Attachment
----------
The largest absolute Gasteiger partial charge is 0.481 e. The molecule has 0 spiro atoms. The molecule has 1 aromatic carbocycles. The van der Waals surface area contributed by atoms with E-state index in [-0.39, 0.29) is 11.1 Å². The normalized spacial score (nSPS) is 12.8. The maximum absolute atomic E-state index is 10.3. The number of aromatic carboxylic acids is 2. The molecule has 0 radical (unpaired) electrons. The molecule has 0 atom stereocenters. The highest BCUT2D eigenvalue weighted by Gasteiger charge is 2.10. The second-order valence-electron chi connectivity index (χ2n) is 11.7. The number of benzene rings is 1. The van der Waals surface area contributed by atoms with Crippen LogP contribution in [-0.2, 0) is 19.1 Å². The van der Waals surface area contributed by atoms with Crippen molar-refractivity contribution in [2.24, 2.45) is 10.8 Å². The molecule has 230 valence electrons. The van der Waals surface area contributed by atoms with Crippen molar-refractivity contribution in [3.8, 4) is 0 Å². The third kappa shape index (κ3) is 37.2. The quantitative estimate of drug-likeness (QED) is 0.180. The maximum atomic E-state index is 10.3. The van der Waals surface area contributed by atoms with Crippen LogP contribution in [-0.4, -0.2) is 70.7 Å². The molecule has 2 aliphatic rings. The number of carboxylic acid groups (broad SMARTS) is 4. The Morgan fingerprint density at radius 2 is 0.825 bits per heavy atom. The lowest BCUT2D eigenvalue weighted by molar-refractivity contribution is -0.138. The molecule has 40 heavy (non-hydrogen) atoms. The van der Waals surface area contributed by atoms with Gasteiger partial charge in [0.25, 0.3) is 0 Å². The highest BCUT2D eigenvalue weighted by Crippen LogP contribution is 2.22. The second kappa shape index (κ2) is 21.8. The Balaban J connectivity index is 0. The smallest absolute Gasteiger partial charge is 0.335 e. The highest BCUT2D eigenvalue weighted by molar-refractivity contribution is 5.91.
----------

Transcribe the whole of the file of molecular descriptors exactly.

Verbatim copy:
The largest absolute Gasteiger partial charge is 0.481 e. The molecule has 0 spiro atoms. The molecule has 1 aromatic carbocycles. The van der Waals surface area contributed by atoms with E-state index in [-0.39, 0.29) is 11.1 Å². The normalized spacial score (nSPS) is 12.8. The maximum absolute atomic E-state index is 10.3. The number of aromatic carboxylic acids is 2. The molecule has 0 radical (unpaired) electrons. The molecule has 0 atom stereocenters. The highest BCUT2D eigenvalue weighted by Gasteiger charge is 2.10. The second-order valence-electron chi connectivity index (χ2n) is 11.7. The number of benzene rings is 1. The van der Waals surface area contributed by atoms with Crippen LogP contribution in [-0.2, 0) is 19.1 Å². The van der Waals surface area contributed by atoms with Crippen molar-refractivity contribution in [2.24, 2.45) is 10.8 Å². The molecule has 230 valence electrons. The van der Waals surface area contributed by atoms with Crippen molar-refractivity contribution in [3.8, 4) is 0 Å². The third kappa shape index (κ3) is 37.2. The quantitative estimate of drug-likeness (QED) is 0.180. The maximum atomic E-state index is 10.3. The van der Waals surface area contributed by atoms with Crippen LogP contribution in [-0.4, -0.2) is 70.7 Å². The molecule has 2 aliphatic rings. The number of carboxylic acid groups (broad SMARTS) is 4. The Morgan fingerprint density at radius 2 is 0.825 bits per heavy atom. The lowest BCUT2D eigenvalue weighted by molar-refractivity contribution is -0.138. The molecule has 40 heavy (non-hydrogen) atoms. The van der Waals surface area contributed by atoms with Gasteiger partial charge in [0.25, 0.3) is 0 Å². The highest BCUT2D eigenvalue weighted by Crippen LogP contribution is 2.22. The second kappa shape index (κ2) is 21.8. The Balaban J connectivity index is 0. The smallest absolute Gasteiger partial charge is 0.335 e. The highest BCUT2D eigenvalue weighted by molar-refractivity contribution is 5.91.